Tiger McKee

Shootrite Firearms Academy

Choosing A Pistol

According to Jeff Cooper, there are three requirements for a fighting pistol. It should be sized to fit your hand, have a set of sights that work for your eyes, and a crisp trigger. In order to acquire a correct grip on the pistol and manipulate the controls properly the pistol should feel good in your hand. To stop a threat requires accurate hits, so you need sights that you can see. And the most important fundamental of shooting accurately, pressing the trigger, is accomplished best with a clean crisp trigger break.

For fighting we need a pistol designed for that purpose, one that functions properly, and is something that eventually becomes an extension of your body and mind. It’s hard to beat the polymer pistols such as Glocks, the Springfield XD, and S&W’s M&P. These are quality weapons, they are the easiest type pistols to operate, and they come in a variety of calibers. The 1911 style pistol is a great weapon, but it requires more training and practice to operate correctly than the pistols mentioned above. Then there are some pistols that simply are not designed to fight with. Their sharp edges cut your hands when you’re cycling the slide, the safeties or decockers are ergonomically incorrect, and their triggers feel like crunching glass.

If you’re looking for a self-defense pistol you should seek out advice from people who have knowledge of how to fight with a firearm. Once you have some knowledge find a gun-shop that rents pistols you can shoot. Investigate every option before making that purchase. And then, if you discover that your choice doesn’t work exactly how you thought it would, get rid of it and buy the one you need.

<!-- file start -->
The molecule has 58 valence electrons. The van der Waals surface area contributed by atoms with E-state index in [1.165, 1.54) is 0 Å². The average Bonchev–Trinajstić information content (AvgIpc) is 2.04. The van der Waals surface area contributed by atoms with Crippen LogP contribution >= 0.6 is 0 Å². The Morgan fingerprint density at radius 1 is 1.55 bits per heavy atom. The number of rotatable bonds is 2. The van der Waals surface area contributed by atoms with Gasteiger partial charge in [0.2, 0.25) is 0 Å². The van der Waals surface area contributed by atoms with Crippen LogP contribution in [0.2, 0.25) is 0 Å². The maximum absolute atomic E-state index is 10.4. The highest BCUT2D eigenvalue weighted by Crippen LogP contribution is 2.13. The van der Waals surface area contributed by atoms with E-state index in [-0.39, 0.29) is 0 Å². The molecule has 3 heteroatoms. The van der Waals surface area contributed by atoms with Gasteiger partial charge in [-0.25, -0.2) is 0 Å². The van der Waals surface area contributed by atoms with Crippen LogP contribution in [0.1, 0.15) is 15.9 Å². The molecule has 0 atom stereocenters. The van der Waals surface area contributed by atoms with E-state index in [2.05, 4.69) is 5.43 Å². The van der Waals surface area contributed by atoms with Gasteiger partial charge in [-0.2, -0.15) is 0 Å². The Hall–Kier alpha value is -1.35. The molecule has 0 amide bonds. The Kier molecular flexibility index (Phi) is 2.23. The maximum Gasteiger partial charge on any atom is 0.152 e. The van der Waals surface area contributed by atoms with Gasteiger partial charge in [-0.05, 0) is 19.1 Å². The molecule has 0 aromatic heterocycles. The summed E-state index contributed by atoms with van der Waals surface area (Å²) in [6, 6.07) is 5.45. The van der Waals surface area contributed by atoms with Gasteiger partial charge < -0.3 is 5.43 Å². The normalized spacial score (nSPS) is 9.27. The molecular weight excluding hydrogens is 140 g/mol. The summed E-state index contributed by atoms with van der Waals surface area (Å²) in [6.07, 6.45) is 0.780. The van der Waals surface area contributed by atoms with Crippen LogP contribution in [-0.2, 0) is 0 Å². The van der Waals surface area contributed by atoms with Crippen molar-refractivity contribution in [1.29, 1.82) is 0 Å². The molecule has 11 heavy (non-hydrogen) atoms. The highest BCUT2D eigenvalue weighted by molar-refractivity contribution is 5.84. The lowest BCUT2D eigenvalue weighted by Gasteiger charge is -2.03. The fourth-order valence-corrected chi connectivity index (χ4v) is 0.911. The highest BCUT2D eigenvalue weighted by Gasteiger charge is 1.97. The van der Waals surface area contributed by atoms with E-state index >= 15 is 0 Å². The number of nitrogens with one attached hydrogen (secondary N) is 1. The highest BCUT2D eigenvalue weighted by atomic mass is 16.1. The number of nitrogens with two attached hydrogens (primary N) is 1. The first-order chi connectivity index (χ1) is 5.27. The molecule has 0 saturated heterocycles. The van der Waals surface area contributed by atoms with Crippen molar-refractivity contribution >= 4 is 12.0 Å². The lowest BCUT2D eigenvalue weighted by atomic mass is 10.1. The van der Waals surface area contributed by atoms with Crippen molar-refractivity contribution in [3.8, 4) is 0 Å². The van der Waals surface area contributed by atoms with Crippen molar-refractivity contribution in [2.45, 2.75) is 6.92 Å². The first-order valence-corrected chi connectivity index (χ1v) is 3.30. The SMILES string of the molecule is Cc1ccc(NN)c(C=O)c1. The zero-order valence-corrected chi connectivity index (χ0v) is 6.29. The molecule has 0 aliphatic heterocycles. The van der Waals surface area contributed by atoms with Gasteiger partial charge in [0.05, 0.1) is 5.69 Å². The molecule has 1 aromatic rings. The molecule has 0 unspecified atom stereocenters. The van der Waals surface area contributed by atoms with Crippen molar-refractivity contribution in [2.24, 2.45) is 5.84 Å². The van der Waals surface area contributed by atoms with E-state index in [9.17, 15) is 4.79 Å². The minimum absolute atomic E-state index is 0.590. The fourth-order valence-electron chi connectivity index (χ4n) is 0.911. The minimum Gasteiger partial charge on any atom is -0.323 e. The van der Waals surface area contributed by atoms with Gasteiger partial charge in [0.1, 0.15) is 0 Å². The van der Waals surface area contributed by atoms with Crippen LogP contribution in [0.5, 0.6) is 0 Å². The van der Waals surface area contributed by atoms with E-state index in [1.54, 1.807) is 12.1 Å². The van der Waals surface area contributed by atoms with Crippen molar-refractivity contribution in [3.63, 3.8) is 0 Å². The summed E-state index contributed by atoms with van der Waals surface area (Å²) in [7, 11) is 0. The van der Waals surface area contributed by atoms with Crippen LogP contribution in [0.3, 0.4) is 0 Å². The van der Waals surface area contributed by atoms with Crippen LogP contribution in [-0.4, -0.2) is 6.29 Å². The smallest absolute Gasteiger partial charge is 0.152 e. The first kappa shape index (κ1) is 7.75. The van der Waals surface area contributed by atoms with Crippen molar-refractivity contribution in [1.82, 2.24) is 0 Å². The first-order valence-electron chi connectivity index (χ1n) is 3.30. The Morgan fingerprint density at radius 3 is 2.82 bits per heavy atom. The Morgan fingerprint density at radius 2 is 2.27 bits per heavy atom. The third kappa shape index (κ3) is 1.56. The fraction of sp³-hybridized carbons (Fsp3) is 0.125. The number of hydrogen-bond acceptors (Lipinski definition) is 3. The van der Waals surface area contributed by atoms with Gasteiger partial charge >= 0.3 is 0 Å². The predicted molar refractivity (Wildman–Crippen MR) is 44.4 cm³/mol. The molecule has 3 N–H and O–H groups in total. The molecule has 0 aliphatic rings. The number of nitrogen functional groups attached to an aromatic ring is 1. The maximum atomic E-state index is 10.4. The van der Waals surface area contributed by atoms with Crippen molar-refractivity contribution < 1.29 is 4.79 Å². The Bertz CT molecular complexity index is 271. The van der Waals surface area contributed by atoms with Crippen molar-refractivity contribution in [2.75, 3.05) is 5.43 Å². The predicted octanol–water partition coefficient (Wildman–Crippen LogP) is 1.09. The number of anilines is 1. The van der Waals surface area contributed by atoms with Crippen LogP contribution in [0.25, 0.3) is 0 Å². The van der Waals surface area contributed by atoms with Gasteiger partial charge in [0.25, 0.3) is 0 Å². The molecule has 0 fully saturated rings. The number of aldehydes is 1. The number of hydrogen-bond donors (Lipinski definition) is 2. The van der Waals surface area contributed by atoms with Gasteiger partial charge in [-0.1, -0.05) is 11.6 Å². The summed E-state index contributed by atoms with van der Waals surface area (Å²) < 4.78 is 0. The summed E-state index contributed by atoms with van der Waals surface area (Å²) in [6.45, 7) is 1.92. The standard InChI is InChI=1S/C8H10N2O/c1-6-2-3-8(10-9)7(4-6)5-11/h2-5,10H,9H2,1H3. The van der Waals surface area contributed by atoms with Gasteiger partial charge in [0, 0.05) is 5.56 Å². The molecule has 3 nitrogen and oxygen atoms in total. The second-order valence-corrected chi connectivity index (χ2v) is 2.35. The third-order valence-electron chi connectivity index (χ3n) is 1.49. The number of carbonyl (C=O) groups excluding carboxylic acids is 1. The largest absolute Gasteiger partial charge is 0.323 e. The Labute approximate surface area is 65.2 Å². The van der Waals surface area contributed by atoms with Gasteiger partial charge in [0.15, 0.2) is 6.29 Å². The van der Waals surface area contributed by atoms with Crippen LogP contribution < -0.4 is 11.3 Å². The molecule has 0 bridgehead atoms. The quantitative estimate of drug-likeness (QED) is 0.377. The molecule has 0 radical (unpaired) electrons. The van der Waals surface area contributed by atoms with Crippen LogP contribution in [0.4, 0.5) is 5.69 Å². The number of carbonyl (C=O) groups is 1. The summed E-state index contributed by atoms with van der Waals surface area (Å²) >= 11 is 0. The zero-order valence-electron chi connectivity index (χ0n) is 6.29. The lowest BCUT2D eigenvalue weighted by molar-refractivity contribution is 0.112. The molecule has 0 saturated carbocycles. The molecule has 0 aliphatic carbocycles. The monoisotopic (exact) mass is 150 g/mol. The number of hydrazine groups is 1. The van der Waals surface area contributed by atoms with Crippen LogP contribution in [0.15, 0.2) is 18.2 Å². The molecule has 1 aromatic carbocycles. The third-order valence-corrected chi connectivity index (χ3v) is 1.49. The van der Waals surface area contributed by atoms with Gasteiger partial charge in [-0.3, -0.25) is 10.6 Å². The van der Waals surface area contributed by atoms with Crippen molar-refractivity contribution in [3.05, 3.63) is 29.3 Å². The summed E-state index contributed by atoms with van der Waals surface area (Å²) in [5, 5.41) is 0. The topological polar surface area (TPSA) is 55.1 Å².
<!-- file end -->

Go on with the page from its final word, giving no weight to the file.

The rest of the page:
If you are an experienced shooter, and something new and better comes along, you might want to consider changing. We’re talking about a fighting weapon; so don’t put yourself at a disadvantage simply because of tradition. Choose the tool that will get the job done as efficiently as possible. And don’t get too hung up on the caliber issue. If you get to the point where it hurts your hand when shooting a .45, then go with a 9mm. Your friends might make fun of you, but their opinions won’t matter during your fight.

“What weapon is best?” Selecting a firearm for fighting is serious business, like a life-and-death kind of decision. As a new gun owner do your research, and don’t stop until you get what you need. Experienced shooters should never be hesitant to try something new. And remember there is a big difference between shooting and fighting, so get training, then practice, so when the fight comes you have the physical skills and mental confidence to win.


September 19, 2010 - Posted by | Auto Pistol, Concealed Carry

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